New Year’s Newsletter and interview with Bryce O’Connor
I really wish I had more to tell about how my own work is coming along, but alas, writing is a slow process for me. It’s still A Testament of Steel, and right now, the book is at around 130,000 words with another 30,000 to get to the end. So all in all, it’ll be roughly 550 pages long. It’s been a beast of a book to write with a massive amount of worldbuilding that stretches back over 7000 years. Plus, there’s all the new characters to keep in line.
This month I got to interview a good friend of mine, Bryce O’Connor, author of the bestselling Wings of War series and the epic fantasy, A Mark of Kings, that he co-wrote with Luke Chmilenko (I spelled Luke’s name correctly on the first try!). I met Bryce in 2018 at DragonCon, and it was the highlight of my year. DragonCon, I mean. Not meeting Bryce, although that was pretty fun, too. Bryce and I shared a house at the con with another author friend of ours, Dyrk Ashton, and between the three of us, I don’t know if anyone had more fun at DragonCon that year. So, of course, we did it again in 2019.
Bryce recently released the fifth book in his Wings of War series, Of Sand and Snow, and he’s here to tell us all a little bit about himself. Or at least as much as the general public would want to know.
DA: What inspired you to become a writer? Wasn’t it something about Todd Lockwood’s art?
BO: So while fantasy art has been a major influence on me since I fell in love with writing, what got me into writing itself is more basic: the power of escapism.
I didn’t have a rough childhood. My parents are amazing. I was half-decent at sports. I was an ok student. But following 9/11 I became a child of a liberal, French family who moved from the northern states to South Carolina. The result was… less than desirable for a kid going through middle and high school.
It was around this time that I discovered escapism, though I wasn’t familiar with the actual term at the time. I’d loved reading for a couple years already, but it was the first time I actually identified the relief and wonder I felt when diving into the books, allowing myself to forget about the world and my troubles for a moment and exist in a place where I got to be an observe (or participant) in any combination of epic, scary, wonderful, beautiful, happy, sad, or breathtaking stories I wanted to experience.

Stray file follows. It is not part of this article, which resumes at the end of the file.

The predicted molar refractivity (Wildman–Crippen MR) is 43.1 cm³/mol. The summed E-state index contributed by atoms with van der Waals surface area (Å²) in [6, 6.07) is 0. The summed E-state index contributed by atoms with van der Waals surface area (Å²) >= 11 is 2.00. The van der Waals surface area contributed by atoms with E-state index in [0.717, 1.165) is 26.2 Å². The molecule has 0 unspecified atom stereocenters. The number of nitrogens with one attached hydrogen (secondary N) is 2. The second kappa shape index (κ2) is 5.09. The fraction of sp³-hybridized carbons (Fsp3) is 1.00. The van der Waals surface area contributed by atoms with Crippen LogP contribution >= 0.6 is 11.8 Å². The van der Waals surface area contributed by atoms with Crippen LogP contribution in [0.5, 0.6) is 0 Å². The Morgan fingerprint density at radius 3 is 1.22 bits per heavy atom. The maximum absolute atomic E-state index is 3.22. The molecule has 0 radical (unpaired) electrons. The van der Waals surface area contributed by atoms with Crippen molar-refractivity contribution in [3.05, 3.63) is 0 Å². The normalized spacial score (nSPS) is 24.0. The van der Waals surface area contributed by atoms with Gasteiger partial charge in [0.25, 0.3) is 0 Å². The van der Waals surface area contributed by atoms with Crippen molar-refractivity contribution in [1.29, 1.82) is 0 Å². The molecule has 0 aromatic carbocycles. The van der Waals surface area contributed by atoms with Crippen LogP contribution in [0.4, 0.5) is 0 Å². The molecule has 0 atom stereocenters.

By the time I was in high school, all I know was that I wanted to be someone who could provide that level of safety, that moment of escape, to someone else.
DA: Me and escapism are fond friends. It’s a sad thing in some ways, but I also wouldn’t change a thing. Also, a French family in South Carolina . . . I’m pretty sure there’s a joke in there somewhere.
BTW, that leads to my next question. What did you do before you became a writer?
BO: I got paid to hang out with small humans all day!
Ha. I graduated in 2014 from Ithaca College in Ithaca, NY with my Doctorate of Physical Therapy. From there, I needed a job that I would enjoy, allow me to live comfortably, and provide me with the time and flexibility to write and create.
Three months after graduation, I was hired at Mary Cariola Children’s center as a pediatric physical therapist, working closely with kids with special needs and their families doing everything from helping toddlers learn to walk to playing basketball on a full-sized court with teenagers who were way better at sports than I could have ever hoped to be -_-
DA: Wait! You were PAID to monitor children? Hmm. I’m not so sure about that. I know you Bryce. Onward! You’re known for the world of your bestselling epic fantasy series, Wings of War about a pseudo-dragon? Where did Raz come from?
BO: Hehe. Pseudo-dragon. I’m stealing that.
Raz, as odd as it’s going to sounds, was born from a moment of inspiration in that suspended place right before you fall asleep. As far as I recall, there was no major striking muse to him. His personality and actions as a whole are heavily influenced by the likes of Drizzt do’Urden (The Legend of Drizzt) and Kylar Stern (The Night Angel Trilogy) but he as a person just kind… popped into being. A lot of my concepts come into existence this way, though now it’s more often while walking my pup around the block in the morning.
Funny enough, Raz’s original iteration didn’t have wings, and while he now has a neck-crest that rises like a fin over his head when he wants to be threatening, that was originally a full throat-frill, like that spitting dinosaur in Jurassic Park.
Damn… I’d forgotten all about that till just now. Trip down memory lane!
DA: Wait til you get to my age. Then you can tell me about memory lane, although at this point memory lane is a bramble-covered path. It’s a hard thing getting old, but it beats the alternative. So, now that we know how Raz came about, how about a quick summary or blurb about the series? BTW, you know how much I love the books. Raz is a wonderful character.